Thursday, April 16, 2015

Post Script on “what happened to the Downeaster?”

             An Amtrak engine, right, pushes the disabled Downeaster back to the Portland Transportation Center after the passenger train derailed Tuesday.

Two days ago, we posted this little item remarking about how the talk of five daily round trips between Boston and Brunswick had, without any fanfare, changed to three daily round trips.

No doubt some, most likely those in AAB, the local booster group for the Downeaster, were saying we made that up; that we were just imagining it.  Au contraire, mademoiselles.

We were dubbing around just a bit ago, as is our wont, when we ran across the passages just below in the Grant Application Narrative for the Downeaster Service Optimization Project submitted by NNEPRA less than a year ago (April 25, 2014).  This was their third try at a TIGER Grant, and if you’re a Red Sox fan given to baseball metaphors, it resulted in a called strike three.

Maximum ridership/revenue growth and cost effectiveness can be achieved when improvements are made to facilitate the operation of all five daily round-trips to operate between Brunswick and Boston daily.

The Downeaster Service Optimization Project includes three project elements with independent utility which will collectively enable all five Downeaster trains to serve Freeport and Brunswick.  This will improve financial and operational efficiency of the Downeaster service, increase connectivity and mobility, support public and private development initiatives which create jobs and generate tourism and contribute to the long term sustainability of the economy and the environment.

Current track capacity constraints between Portland and Brunswick limit the Downeaster to only six one-way trips on that segment daily. Schedule string-lines indicate that if all five round-trips were operated between Brunswick and Boston daily, passenger train meets would take place west of Royal Junction, where the Brunswick Branch separates from the freight main line.

The construction of a second main track, extending approximately four miles west from Royal Junction, will provide the capacity necessary to allow all five daily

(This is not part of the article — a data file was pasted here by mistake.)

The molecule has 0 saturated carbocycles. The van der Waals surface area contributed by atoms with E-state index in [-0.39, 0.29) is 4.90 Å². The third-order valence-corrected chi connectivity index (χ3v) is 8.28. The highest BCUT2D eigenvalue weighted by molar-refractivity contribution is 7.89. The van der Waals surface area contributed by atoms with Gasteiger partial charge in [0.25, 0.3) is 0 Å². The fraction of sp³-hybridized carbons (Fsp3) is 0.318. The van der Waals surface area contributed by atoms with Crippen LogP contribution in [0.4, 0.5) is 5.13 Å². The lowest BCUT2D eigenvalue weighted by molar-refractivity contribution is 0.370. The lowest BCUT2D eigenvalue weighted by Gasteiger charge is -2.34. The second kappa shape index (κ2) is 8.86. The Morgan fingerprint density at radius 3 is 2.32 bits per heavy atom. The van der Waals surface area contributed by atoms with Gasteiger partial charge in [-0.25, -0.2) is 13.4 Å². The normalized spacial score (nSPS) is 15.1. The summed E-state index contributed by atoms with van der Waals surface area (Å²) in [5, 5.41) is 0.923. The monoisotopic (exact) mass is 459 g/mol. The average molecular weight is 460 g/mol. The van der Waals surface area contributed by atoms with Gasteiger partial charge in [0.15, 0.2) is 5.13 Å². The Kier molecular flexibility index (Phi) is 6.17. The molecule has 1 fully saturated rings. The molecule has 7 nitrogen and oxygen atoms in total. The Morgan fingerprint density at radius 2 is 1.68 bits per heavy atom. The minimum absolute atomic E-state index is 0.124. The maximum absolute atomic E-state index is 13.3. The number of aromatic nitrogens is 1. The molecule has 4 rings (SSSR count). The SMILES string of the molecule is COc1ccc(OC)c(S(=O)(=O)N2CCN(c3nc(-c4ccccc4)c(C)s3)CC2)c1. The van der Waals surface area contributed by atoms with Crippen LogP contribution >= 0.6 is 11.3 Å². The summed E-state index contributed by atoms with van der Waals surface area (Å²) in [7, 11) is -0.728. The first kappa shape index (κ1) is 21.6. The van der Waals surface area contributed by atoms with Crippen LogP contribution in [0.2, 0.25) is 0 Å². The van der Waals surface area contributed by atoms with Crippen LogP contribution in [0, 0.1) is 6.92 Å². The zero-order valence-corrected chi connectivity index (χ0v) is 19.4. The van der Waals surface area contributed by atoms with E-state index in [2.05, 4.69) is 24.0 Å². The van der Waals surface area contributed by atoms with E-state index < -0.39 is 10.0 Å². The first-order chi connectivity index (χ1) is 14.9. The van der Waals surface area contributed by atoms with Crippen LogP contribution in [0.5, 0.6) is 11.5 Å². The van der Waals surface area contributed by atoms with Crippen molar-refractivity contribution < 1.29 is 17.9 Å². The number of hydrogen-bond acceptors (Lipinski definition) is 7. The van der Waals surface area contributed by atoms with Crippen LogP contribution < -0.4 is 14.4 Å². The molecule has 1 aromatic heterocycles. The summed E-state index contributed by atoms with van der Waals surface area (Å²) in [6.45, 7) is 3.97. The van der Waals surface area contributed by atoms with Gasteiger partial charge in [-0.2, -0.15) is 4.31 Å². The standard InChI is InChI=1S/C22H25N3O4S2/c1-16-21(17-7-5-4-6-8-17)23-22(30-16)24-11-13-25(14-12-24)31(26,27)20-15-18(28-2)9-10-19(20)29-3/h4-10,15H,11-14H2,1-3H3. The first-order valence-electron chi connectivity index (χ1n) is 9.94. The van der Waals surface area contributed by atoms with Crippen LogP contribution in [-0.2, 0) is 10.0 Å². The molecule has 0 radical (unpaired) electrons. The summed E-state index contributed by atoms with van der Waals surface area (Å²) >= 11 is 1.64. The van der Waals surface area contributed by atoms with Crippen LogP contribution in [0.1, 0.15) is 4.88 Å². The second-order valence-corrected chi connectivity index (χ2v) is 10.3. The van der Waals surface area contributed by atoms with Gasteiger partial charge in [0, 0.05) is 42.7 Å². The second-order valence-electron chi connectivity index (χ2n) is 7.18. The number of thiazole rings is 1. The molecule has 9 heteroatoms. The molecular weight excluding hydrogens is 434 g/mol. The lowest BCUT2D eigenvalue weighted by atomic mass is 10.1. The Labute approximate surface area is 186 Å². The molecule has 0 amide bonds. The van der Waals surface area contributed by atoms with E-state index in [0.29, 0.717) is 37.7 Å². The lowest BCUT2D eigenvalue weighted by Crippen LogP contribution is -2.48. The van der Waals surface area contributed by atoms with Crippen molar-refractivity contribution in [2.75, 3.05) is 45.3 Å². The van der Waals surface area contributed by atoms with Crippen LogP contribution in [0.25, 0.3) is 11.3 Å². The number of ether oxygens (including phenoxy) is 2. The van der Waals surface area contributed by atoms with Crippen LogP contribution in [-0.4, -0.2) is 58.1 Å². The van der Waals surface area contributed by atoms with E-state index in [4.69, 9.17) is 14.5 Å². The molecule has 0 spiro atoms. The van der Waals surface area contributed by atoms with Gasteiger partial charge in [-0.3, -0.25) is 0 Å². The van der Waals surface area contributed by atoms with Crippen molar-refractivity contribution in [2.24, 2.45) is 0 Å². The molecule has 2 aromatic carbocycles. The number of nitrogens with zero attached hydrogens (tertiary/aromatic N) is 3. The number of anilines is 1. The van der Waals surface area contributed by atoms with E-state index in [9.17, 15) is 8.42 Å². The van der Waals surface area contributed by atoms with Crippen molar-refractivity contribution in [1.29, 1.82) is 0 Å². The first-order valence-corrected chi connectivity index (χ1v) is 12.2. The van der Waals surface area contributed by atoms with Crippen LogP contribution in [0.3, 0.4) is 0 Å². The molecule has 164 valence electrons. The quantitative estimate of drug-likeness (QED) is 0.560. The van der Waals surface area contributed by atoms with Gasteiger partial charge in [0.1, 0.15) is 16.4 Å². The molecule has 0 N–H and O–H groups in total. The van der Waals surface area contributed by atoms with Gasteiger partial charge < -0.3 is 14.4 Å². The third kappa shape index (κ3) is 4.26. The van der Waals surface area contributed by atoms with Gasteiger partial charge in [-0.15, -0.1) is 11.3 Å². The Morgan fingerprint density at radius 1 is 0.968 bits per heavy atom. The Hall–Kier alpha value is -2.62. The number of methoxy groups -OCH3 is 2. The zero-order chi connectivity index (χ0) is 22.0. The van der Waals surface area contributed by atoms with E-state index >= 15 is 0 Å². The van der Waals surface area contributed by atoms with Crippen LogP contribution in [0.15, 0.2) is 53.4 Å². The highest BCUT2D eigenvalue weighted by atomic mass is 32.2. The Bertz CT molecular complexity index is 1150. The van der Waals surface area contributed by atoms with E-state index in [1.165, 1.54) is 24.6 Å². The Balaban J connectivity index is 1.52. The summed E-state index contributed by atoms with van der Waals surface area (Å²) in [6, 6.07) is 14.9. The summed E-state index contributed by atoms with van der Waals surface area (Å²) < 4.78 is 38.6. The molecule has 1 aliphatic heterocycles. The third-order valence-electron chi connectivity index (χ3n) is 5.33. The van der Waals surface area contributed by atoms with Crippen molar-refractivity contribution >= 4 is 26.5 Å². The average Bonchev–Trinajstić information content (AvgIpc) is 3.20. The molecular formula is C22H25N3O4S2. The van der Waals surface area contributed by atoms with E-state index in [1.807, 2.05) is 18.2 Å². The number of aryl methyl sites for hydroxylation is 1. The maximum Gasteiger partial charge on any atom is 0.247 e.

Downeaster round-trips to operate on that segment.

The two additional round-trips are expected to generate approximately 40,150 more Downeaster riders and $843,000 in revenue annually, and reduce net system
operating costs by $.55 per train mile.

Fully expanded service (five round-trips daily) between Brunswick and Boston will eliminate the need for crew ground transport and redundant train servicing operations for trips which may begin in Brunswick but terminate in
Portland or vise versa. This will save labor and mechanical costs while increasing mobility and supporting economic growth in the region. Pan Am Railways has provided engineering plans for a passing siding at Royal Junction and has agreed to permit the operation of five daily round-trip Downeaster trains between Portland and Brunswick upon its completion.

Emphasis in the above passages, as usual, is our own.  Funny how the goal line keeps moving, and how no-one in the AAB is making any noise about this.  It may mean that the current service will be far more crowded than expected, making it even harder to get tickets for destinations down south.  You probably read that the train that derailed two days ago had 36 souls on board, out of a capacity of over 250 or so.  Shouldn’t this have been a prime train for folks heading to Boston for ‘dinner and a show’ or other cultural attractions?  If so, why was it not even at 20% of capacity, especially since spring conditions should inspire folks to break out of their cabins and indulge their wanderlust.

No wonder folks in Brunswick can’t get tickets, right?  At least that’s the popular story line.


If you can’t get a ticket to ride, you may just have to bite your tongue and stay home.


Or now that spring actually seems to be here, you could get outside and work the farm.  Please.

Get out of town
Before it's too late, my love
Get out of town
Be good to me, please

Why wish me harm
Why not retire to a farm
And be content to charm
The birds off the trees

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